Christian Ability to Love

One evening a while back in college at a Wednesday night Bible study we were talking about love or something related to it because at one point the question was asked, “How do you think the world views love?” When these types of questions are asked, “world” means “non-Christians,” as if believers are so inherently different from everyone else. Someone answered this question, saying, “I think the world views love as selfish, physical, and noncommittal.” Several people sitting in the room began to nod their heads in agreement, which was interesting. No one was considering the other side of that statement.

Sure, it’s easy to write off the world’s concept of love like that, but it’s not as if they’re the only ones subscribing to it. But when we make such polarizing statements, or rather, start off with such black-and-white questions as, “How do you think the world views love?” we’re giving credence to a presupposition which says Christians somehow do this whole love thing differently—or better—than the world does. In other words, we’ve put ourselves on the other side of the line in the sand, which means we think we don’t view love as selfish, physical, or noncommittal. Christians, then, usually respond, “Oh no now, I know I’m not perfect,” but the belief that this love differential exists and the subsequent disdain fostered towards the “worldly” realm expresses a confidence in our having it figured out a little better. But we know this isn’t true. Divorce runs rampant in the Church, and the very reason it does is because often Christian couples won’t get over their self-centeredness, lust, and refusal to honor promises. We’re just like everyone else.

But there exists a second problem with this bifurcation of love perspectives. If I believe the world views love as selfish, physical, and noncommittal, I’m stating my belief that the world doesn’t take love as seriously as I do, that they’re okay with those three errant definitions of love. Essentially, I’m proclaiming that adultery, broken commitments, and a refusal to deny oneself have no effect on the world. It doesn’t make them bleed. I’m saying the world is okay with those things and, perhaps even, likes them. But that’s such a lie. Infidelity hurts the non-Christian couple just as much as it does the man and woman trying to pursue God. Divorce still places scars upon the hearts of those who don’t give a second thought to the cross of Christ. “The world is okay with these things.” Please, no they’re not. Nobody likes brokenness. It hurts too much.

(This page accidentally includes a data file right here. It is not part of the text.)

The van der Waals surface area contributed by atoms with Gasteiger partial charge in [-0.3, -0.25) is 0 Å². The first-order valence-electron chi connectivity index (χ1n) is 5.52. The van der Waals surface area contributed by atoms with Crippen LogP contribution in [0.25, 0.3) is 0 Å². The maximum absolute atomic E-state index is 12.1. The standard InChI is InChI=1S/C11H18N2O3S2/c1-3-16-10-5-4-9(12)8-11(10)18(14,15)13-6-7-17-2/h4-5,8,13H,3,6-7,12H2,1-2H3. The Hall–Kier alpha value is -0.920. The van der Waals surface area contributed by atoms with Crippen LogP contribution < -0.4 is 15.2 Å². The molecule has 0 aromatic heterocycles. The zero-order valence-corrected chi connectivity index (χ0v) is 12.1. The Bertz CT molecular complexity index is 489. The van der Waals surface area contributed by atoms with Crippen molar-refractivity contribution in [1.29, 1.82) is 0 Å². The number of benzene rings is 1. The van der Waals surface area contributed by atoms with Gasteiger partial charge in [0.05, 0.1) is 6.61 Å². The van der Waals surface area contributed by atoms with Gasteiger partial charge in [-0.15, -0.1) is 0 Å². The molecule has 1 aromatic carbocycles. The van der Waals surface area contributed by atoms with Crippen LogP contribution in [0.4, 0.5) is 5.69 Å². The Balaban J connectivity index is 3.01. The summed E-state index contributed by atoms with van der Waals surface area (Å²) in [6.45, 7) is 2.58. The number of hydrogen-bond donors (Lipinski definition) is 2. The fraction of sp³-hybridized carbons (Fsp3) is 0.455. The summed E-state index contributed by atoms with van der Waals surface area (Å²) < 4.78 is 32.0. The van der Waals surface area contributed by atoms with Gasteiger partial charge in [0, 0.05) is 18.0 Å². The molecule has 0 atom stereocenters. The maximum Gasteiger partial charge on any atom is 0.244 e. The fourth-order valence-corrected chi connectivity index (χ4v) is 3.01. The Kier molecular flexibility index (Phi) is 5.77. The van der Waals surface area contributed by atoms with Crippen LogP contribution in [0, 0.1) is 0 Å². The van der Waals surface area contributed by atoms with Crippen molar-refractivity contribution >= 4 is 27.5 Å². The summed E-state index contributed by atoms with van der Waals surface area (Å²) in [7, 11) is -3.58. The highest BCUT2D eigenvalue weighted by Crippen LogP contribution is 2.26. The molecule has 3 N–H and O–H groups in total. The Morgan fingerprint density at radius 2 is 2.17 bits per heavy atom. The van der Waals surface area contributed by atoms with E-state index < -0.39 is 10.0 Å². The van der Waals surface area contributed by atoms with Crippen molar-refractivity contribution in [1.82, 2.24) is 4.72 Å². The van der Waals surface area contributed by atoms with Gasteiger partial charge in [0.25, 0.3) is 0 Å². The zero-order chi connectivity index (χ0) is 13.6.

If we’re always down on those outside the stained-glass window, little is accomplished, other than helping the world continue to stew its disgruntled attitude towards the Church. At some point, we have to be critical about ourselves, twisting our wrist so as to shine the mirror on our own shortcomings and examine what it is in our own lives that could use some amelioration.

When the Church believes she has a monopoly on the ability to love, then she has two options: admit she’s wrong, or she’d better start getting her act together before a putrid collection of egg piles up on her face, which will end up turning people away. Think of it this way: it’s similar to America and her people touting themselves as the greatest nation on the face of the earth . . . and then obviously not being it and still proclaiming they’re the greatest. If the religious sector will make such outlandish claims on love and express disgust at how the world does it, then they’d better start backing it up. And that’s when (as aforementioned) the Church will throw up hands and say, “You can’t expect us to be perfect.” Exactly; hence, the reason such institutionalized absolutist statements can’t be made. We’ll never have an impact if we give the impression love and the pain of love are black and white, divided by a line that looks a lot like a steeple. It takes humility to admit that we, just like people outside the Church, fail at this game of love, too, that we don’t have it figured out, that we need help, which has a name: grace. And if we don’t walk alongside the world and administer that same grace, then perhaps we’re the ones who view love the wrong way.

Much love.


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